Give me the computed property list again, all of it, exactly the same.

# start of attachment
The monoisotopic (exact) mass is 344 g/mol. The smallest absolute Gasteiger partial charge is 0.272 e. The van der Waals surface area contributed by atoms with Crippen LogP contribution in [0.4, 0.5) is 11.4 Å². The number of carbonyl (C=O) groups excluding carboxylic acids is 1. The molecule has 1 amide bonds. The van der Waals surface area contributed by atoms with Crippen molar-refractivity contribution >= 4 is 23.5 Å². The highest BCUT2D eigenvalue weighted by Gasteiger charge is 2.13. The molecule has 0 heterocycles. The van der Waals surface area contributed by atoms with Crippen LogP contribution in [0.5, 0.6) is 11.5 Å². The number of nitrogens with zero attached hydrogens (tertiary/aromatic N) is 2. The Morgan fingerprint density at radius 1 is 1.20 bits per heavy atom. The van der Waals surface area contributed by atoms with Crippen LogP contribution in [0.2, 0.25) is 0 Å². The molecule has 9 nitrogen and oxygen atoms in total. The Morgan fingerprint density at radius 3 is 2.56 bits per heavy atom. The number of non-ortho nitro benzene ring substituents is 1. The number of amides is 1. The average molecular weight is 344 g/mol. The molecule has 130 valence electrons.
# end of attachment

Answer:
The monoisotopic (exact) mass is 344 g/mol. The smallest absolute Gasteiger partial charge is 0.272 e. The van der Waals surface area contributed by atoms with Crippen LogP contribution in [0.4, 0.5) is 11.4 Å². The number of carbonyl (C=O) groups excluding carboxylic acids is 1. The molecule has 1 amide bonds. The van der Waals surface area contributed by atoms with Crippen molar-refractivity contribution >= 4 is 23.5 Å². The highest BCUT2D eigenvalue weighted by Gasteiger charge is 2.13. The molecule has 0 heterocycles. The van der Waals surface area contributed by atoms with Crippen LogP contribution in [0.5, 0.6) is 11.5 Å². The number of nitrogens with zero attached hydrogens (tertiary/aromatic N) is 2. The Morgan fingerprint density at radius 1 is 1.20 bits per heavy atom. The van der Waals surface area contributed by atoms with Crippen LogP contribution in [0.2, 0.25) is 0 Å². The molecule has 9 nitrogen and oxygen atoms in total. The Morgan fingerprint density at radius 3 is 2.56 bits per heavy atom. The number of non-ortho nitro benzene ring substituents is 1. The number of amides is 1. The average molecular weight is 344 g/mol. The molecule has 130 valence electrons.